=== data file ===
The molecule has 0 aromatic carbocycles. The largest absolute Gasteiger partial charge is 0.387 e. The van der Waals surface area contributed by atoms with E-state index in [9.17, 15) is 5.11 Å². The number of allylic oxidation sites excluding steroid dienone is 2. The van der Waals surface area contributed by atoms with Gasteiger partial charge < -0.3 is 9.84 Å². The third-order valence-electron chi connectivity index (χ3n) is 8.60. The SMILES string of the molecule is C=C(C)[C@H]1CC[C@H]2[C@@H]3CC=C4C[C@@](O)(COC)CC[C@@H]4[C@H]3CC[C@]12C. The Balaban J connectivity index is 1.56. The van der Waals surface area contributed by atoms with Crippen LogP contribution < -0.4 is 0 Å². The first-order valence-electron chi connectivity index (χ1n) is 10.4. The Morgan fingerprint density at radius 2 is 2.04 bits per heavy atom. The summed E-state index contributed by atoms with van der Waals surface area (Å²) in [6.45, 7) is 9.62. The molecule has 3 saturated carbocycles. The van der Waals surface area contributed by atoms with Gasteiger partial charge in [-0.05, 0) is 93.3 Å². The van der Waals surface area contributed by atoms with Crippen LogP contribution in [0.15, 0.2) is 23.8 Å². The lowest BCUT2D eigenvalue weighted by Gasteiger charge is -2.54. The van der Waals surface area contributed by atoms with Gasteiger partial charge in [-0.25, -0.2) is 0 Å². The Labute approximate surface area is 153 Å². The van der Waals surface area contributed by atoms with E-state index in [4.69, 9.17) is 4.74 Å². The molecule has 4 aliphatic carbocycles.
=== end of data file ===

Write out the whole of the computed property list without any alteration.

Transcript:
The molecule has 0 aromatic carbocycles. The largest absolute Gasteiger partial charge is 0.387 e. The van der Waals surface area contributed by atoms with E-state index in [9.17, 15) is 5.11 Å². The number of allylic oxidation sites excluding steroid dienone is 2. The van der Waals surface area contributed by atoms with Gasteiger partial charge < -0.3 is 9.84 Å². The third-order valence-electron chi connectivity index (χ3n) is 8.60. The SMILES string of the molecule is C=C(C)[C@H]1CC[C@H]2[C@@H]3CC=C4C[C@@](O)(COC)CC[C@@H]4[C@H]3CC[C@]12C. The Balaban J connectivity index is 1.56. The van der Waals surface area contributed by atoms with Crippen LogP contribution < -0.4 is 0 Å². The first-order valence-electron chi connectivity index (χ1n) is 10.4. The Morgan fingerprint density at radius 2 is 2.04 bits per heavy atom. The summed E-state index contributed by atoms with van der Waals surface area (Å²) in [6.45, 7) is 9.62. The molecule has 3 saturated carbocycles. The van der Waals surface area contributed by atoms with Gasteiger partial charge in [-0.05, 0) is 93.3 Å². The van der Waals surface area contributed by atoms with Crippen LogP contribution in [0.15, 0.2) is 23.8 Å². The lowest BCUT2D eigenvalue weighted by Gasteiger charge is -2.54. The van der Waals surface area contributed by atoms with Gasteiger partial charge in [-0.25, -0.2) is 0 Å². The Labute approximate surface area is 153 Å². The van der Waals surface area contributed by atoms with E-state index in [4.69, 9.17) is 4.74 Å². The molecule has 4 aliphatic carbocycles.